The term evaluation comes from Latin and means assessment. Evaluations are employed in Participatory Quality Development to check the results of concrete health promotion and prevention interventions. Participatory evaluation is an approach oriented towards collaboration. It means involving all stakeholders as early as possible in the evaluation process, including the development of the evaluation questions. The entire evaluation process is designed together. The results then represent a common, data- and value-based perspective on a program, project or organisation.

Self-evaluation with target group involvement is the core component of the participatory approach. Because all evaluation measures are negotiated among stakeholders, a certain public viewpoint, which bears similarities to an external evaluation, is also covered (see also Wright 2004).

After the needs of a target group have been assessed and a project has been planned accordingly, it is only natural to want to know whether it worked and achieved the desired results or objectives (see also ZiWi Method and SMART Criteria). It is important for projects and funding bodies alike to demonstrate whether an intervention has had the desired effect and how its effectiveness can be explained. This provides the implementing organisation with an opportunity to optimise existing interventions or to develop new ones.

The demands and expectations that various stakeholders (funding bodies, project leaders, project personnel and the target group) have of an evaluation may actually differ and require negotiation (collaboration).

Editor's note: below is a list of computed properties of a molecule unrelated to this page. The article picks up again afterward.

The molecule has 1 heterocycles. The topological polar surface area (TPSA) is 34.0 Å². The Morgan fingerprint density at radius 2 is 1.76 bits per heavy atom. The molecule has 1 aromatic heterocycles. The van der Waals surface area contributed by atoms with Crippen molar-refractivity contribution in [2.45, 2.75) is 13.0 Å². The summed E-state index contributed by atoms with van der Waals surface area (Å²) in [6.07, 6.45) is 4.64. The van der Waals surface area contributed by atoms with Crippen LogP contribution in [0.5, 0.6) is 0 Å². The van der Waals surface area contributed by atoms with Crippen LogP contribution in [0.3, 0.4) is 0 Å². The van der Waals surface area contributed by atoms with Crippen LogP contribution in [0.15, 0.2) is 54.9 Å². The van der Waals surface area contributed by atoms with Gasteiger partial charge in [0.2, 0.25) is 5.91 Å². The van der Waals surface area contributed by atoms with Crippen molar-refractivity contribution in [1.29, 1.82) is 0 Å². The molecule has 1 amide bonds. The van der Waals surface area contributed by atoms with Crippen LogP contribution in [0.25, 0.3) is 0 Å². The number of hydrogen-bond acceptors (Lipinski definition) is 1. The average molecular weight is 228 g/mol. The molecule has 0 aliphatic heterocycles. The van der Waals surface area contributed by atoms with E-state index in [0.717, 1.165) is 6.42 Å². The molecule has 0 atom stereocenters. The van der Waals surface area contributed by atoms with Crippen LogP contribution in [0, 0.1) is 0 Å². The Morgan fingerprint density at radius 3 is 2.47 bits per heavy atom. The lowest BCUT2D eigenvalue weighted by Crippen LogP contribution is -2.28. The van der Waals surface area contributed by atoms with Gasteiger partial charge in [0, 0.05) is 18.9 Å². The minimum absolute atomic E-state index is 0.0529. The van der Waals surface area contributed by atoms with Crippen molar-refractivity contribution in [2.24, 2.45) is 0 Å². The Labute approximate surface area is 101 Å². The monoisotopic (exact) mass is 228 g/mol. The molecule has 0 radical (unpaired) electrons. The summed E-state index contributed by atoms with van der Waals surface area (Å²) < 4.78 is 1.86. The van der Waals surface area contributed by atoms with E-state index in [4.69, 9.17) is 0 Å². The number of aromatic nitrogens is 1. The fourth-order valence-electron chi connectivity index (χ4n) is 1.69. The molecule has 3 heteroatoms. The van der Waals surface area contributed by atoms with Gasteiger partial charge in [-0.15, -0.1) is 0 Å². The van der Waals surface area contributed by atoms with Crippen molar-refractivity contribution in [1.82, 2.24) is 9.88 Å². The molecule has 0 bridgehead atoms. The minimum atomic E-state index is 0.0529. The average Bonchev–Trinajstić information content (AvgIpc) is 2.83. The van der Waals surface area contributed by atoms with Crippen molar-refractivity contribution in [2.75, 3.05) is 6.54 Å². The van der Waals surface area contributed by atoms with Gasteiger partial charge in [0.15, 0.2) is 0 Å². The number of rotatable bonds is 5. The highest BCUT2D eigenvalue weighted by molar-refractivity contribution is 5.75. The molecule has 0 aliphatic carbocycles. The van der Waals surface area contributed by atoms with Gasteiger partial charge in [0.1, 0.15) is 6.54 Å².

The following process is recommended for planning and carrying out an evaluation:

  1. Which intervention is to be evaluated? Who should/must be involved (collaboration)? Invite desired participants formally where relevant.
  2. Answer the following questions: “Why is this evaluation carried out? What are we hoping to gain from it?”
  3. Clarify the audience. For whom is the evaluation carried out (e.g. in the project’s own interest, or upon demand from the funding body)?
  4. Answer the following question: “What do we already now about the impact of the intervention (taking stock)?
  5. Develop evaluation questions. The most important question in most cases is: “Are we achieving our objectives? Do we reach the indicators measuring the achievement of objectives/milestones and of the overall goal (ZiWi Method)?”
  6. Develop a methodology (timeline, selecting data collection instruments). Data collection methods are selected according to the indicators formulated during Project Planning (ZiWi Method). This includes clarifying which types of data are necessary and possible to collect.
  7. Data Collection
  8. Data Cleaning and Analysis (Triangulation)
  9. Utilising the Results (for publication or other uses, for drawing conclusions regarding improvements)